With practice you could be able to blind taste a wine down to the style, region and even possible vintage! Tasting a wine involves more than just your sense of taste, which focuses on the primary sensations of sweet, salt, bitter, sour and Umami, which are experienced on the top of your tongue and through your taste buds. Remember, you are going to become a better wine taster the more you taste. You would not be reading this page, (at least not this far into the page) if you were not interested in learning how to taste wine. So go ahead, pour a glass of some 2010 cab (if you’ve already had one feel free to pour another) or any of your other favorite Faustini wines and let’s move on to the final and most fun part of this article! Here are some tips and details on what to pay attention to.
Like I mentioned earlier, wine is for drinking, right? Wine tasting tip number 1, decanting wines. Young full bodied red wines are almost always better with decanting. Decanting in advance allows the wine to breathe, which means the wine is going to soften in texture and develop more complex aromas in the glass. Decanting coupled with correct temperatures will improve your tasting experience with young wines. Wine tasting tip #2 is, taste wines at the right temperature. Temperatures, red wine likes to be served at cooler temperatures. 60 to 65 degrees is about right. When red wines become too warm, they become flabby, lacking freshness and a refreshing quality. White wines should be served 50 to 55 degrees. White wines become much less interesting as they warm up in the glass.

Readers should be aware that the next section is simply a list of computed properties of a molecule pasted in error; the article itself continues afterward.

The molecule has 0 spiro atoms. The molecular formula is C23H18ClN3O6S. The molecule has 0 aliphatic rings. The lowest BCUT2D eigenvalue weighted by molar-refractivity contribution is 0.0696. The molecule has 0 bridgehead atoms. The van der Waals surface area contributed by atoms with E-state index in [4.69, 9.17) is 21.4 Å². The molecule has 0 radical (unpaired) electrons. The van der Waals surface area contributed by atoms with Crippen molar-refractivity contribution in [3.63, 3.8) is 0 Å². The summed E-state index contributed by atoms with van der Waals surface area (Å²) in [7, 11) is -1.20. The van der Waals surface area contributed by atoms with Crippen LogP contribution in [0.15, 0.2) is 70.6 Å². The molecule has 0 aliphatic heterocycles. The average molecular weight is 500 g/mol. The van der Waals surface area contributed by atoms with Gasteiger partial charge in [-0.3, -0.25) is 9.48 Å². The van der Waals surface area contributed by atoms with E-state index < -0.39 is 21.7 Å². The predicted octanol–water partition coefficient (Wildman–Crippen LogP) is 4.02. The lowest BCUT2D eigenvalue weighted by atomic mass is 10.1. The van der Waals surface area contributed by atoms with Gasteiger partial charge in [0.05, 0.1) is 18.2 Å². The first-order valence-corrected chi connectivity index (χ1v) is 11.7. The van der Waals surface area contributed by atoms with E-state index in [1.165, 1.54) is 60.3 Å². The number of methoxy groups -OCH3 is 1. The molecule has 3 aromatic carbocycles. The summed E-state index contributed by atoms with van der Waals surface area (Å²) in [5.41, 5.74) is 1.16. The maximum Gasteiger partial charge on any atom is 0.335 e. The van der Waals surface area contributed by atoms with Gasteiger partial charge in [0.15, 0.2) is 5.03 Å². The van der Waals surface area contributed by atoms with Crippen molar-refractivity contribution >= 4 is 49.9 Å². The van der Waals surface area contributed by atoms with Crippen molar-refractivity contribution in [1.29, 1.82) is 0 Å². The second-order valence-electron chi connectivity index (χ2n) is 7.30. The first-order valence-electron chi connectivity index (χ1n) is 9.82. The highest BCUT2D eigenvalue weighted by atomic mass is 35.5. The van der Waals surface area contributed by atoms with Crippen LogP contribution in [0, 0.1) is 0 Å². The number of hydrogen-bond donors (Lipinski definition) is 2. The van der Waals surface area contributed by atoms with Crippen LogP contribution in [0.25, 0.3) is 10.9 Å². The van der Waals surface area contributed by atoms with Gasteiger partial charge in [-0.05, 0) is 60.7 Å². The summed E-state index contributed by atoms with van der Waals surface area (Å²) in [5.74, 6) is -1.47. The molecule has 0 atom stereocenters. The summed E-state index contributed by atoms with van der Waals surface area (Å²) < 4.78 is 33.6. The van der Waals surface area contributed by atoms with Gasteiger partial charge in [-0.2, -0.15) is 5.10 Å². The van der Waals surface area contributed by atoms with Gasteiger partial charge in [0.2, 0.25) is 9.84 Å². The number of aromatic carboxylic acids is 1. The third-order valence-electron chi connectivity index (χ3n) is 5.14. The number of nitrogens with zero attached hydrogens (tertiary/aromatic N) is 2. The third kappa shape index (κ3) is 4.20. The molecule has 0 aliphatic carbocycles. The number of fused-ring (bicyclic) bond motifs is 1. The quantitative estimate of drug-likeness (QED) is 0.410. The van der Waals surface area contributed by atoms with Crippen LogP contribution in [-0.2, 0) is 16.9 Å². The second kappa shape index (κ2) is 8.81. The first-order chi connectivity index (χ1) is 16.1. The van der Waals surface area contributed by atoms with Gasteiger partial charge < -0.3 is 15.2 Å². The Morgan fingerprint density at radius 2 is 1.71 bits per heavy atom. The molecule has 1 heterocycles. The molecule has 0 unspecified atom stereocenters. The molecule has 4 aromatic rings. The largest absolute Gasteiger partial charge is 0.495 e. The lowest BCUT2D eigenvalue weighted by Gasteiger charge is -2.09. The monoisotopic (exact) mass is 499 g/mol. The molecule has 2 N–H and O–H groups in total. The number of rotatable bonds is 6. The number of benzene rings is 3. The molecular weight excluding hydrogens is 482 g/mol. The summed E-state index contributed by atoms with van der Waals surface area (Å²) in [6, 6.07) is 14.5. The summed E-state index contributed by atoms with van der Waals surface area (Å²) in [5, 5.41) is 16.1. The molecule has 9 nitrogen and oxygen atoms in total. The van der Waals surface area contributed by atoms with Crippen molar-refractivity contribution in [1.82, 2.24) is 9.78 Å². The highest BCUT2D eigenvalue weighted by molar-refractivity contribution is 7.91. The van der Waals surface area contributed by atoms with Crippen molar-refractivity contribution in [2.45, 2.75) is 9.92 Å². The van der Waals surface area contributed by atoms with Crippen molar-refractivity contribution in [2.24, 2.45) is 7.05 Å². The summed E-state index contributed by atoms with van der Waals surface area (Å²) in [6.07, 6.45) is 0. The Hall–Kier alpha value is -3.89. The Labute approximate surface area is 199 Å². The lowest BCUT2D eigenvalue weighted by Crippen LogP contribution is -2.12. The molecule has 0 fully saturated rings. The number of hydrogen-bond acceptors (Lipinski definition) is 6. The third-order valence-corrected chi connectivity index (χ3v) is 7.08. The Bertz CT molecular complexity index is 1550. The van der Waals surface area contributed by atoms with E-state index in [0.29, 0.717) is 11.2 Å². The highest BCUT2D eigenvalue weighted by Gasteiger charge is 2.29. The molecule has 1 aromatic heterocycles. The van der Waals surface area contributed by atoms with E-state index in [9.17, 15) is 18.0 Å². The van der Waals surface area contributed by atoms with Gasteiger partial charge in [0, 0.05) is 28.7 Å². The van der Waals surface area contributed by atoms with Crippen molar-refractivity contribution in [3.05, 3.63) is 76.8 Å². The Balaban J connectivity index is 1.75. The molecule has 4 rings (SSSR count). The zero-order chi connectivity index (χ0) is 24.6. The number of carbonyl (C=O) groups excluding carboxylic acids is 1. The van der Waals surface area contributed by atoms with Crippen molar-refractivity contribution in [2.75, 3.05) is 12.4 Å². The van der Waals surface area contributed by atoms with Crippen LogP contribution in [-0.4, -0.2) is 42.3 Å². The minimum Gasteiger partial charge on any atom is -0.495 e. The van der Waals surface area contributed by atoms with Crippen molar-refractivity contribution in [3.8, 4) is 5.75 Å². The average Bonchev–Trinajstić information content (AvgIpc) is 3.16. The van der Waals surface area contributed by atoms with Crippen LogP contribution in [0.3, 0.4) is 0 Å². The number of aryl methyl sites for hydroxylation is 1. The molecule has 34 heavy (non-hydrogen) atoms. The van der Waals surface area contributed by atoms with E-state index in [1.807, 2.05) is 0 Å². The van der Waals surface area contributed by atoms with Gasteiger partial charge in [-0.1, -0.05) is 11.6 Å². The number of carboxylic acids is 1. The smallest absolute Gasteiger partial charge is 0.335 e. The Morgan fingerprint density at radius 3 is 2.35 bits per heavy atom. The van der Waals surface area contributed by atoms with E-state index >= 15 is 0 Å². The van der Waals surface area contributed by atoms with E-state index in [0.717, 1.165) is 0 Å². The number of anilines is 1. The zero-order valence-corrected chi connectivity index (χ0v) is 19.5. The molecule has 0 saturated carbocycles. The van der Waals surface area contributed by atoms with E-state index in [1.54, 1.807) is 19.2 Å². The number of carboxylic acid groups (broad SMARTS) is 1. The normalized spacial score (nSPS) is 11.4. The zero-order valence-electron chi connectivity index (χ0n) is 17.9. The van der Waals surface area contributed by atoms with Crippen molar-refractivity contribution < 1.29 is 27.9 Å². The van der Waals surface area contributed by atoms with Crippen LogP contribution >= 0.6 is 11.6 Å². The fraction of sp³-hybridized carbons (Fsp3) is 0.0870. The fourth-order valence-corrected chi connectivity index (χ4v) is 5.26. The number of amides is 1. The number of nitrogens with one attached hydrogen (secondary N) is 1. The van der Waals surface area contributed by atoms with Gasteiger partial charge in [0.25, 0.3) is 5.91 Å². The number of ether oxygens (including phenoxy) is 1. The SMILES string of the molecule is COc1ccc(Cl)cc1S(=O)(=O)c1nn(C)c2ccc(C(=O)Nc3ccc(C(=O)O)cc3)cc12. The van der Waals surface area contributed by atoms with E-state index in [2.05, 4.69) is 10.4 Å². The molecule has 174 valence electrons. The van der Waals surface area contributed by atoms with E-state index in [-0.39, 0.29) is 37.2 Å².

Keep in mind, there is a big difference between tasting a wine and drinking wine. Tasting is more like studying each component of the wine. When tasting wine, you asses the wines balance, structure, level of sweetness, acidity, complexity and length of the finish. Wine tasting tip #3, tasting wine is actually quite easy. Take a small, but reasonable sip of wine into your mouth and next, slightly open your lips and inhale some air. At that point, gently chew and swirl the wine around for a bit (don’t mind my details) Take a small swallow and enjoy. Notice all the sensations taking place in your mouth and on your palate. The best way to sense sweetness is on the front of your tongue in the first moment you taste a wine. Wines can range from bone dry to super sweet. Then you have acidity. Acidity plays a major role in the overall profile of a wine because higher acidity wines tend to taste lighter in body. High Acidity wines are more tart and taste lighter. High Acidity can also indicate a wine from a cooler climate region. Low acidity wines tend to taste smoother and have more body. Extremely low acid wines will often taste flat or flabby. For the 2010 Cab you will find that it is a dry wine with medium to low acidity.